I don’t know about you but when September and October arrive I always say to myself “Right, this year I am going to do things properly and get totally prepared for winter” as regards to my car – which obviously never happens and ends up with an angry boss on more than one morning from being late! So, in light of not just my experiences but I am sure every other person reading this, here are a few tips that I know will have you smiling as you drive by that person with a spade trying to dig their car out of the snow whilst you have the heat blasting in your car – unless you really want to be late at which point you can help that person, your call!
As much as the motoring industry can be fun and exciting we here at Everything Motoring Ireland obviously take Health & Safety very seriously so we decided to cover 7 different topics to cover before venturing off in to the snow and ice!
1. TYRES – No less than 2mm tread is recommended guys with 3mm being preferred. Havent a clue what this means? Simply go to your local tyre garage and ask them for winter tyres with the sizes above and they will fix you up!
2. ELECTRICS AND BATTERY LIFE – This is a big deal guys! You need your electrics for heat and visibility. The most important thing is not to use wipers, lights and heating if they aren’t needed. Don’t blast the heating either, keep it on a constant low level if you are using it. Rear window heater is a killer also, kind of like the emergen heater or tumble drier at home, major battery drainage. If your motor is sitting for more than 24-48 hours go out and turn it on for about 5 minutes just to keep the battery awake. If your motor isn’t starting and “ticking over” turn it for 5 seconds then leave it for 30 seconds and try again.
3. VISIBILITY – Clean is the word here. Obviously when you are out driving around there will be a lot more dirt, muck and grit about than normal to the extent that you might need to clean your head lamps after each journey AND don’t forget to clean your registration plate otherwise you could have a fine coming your way! You also automatically assume to clear the snow off your car to drive but don’t forget your head lamps so your beams aren’t hindered in any way. Fog lamps – only use them if visibility is really bad as they can dazzle other motorists.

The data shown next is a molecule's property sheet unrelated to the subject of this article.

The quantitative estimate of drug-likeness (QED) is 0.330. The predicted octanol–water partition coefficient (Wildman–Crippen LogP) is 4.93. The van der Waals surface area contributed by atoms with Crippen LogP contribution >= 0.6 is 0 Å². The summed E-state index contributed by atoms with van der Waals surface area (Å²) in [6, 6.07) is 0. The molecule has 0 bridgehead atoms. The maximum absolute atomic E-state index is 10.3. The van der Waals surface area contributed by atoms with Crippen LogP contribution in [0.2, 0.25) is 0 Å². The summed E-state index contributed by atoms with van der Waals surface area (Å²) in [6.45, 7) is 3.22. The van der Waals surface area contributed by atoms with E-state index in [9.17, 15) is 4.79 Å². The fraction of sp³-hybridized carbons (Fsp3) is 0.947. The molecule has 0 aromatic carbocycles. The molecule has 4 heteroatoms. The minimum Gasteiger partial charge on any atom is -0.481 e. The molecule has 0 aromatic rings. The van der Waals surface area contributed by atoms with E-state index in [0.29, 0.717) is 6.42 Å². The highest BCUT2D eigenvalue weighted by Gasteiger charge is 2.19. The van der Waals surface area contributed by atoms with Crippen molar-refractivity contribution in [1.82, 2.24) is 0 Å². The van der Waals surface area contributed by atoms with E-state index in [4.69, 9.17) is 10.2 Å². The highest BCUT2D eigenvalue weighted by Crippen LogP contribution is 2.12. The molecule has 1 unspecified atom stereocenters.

4. ANTI-FREEZE – Point one, anti-freeze costs a few quid, a blocked engine due to being frozen over will cost hundreds. Change your anti-freeze at least every 2 years to keep it fresh. Using a 50/50 mix with water should work perfect.
5. DRIVING IN SNOW AND ICE – Wear comfortable and dry footwear to avoid slippage, put the yoke in to 2nd gear and drive off slowly to avoid spinning the alloy wheels, avoid stopping half way up hills, brake even more than normal coming down hills, give plenty of space between you and the car in front and finally brake gently and if you start to skid take your foot off the brake and put it out of gear.
6. VISION – Ensure your windscreen is clean both inside AND outside, dazzling sun in the winter can be really hazardous! Use your air conditioning for less condensation and quicker demisting. Keep checks on your wiper blades, if they start to rub get a new set, they only cost a few quid. When switching your engine off for the day make sure the wipers are switched off and not in the middle of your windscreen because if they do freeze over they are stuck right in the middle of your windscreen before driving again until they thaw. DO NOT put anti-freeze in your wiper washers as it can damage the paintwork on your motor.
7. AND FINALLY BEFORE YOU LEAVE – Time! Give yourself plenty of it to prepare your motor otherwise you are about to start rushing on the wintery roads because you took ages waiting on your motor defrosting and warming up! Plan your route, all major roads should be gritted so try and stick to them and finally always put safety over punctuality, no doubt you are going to be late at some point in the bad weather so don’t go spinning your wheels trying to get there asap! If you do end up off the road be sure to speak to a reputable accident repair centre.
Halfords have written an article “Driving on Ice” which gives some additional advice. You can read it here.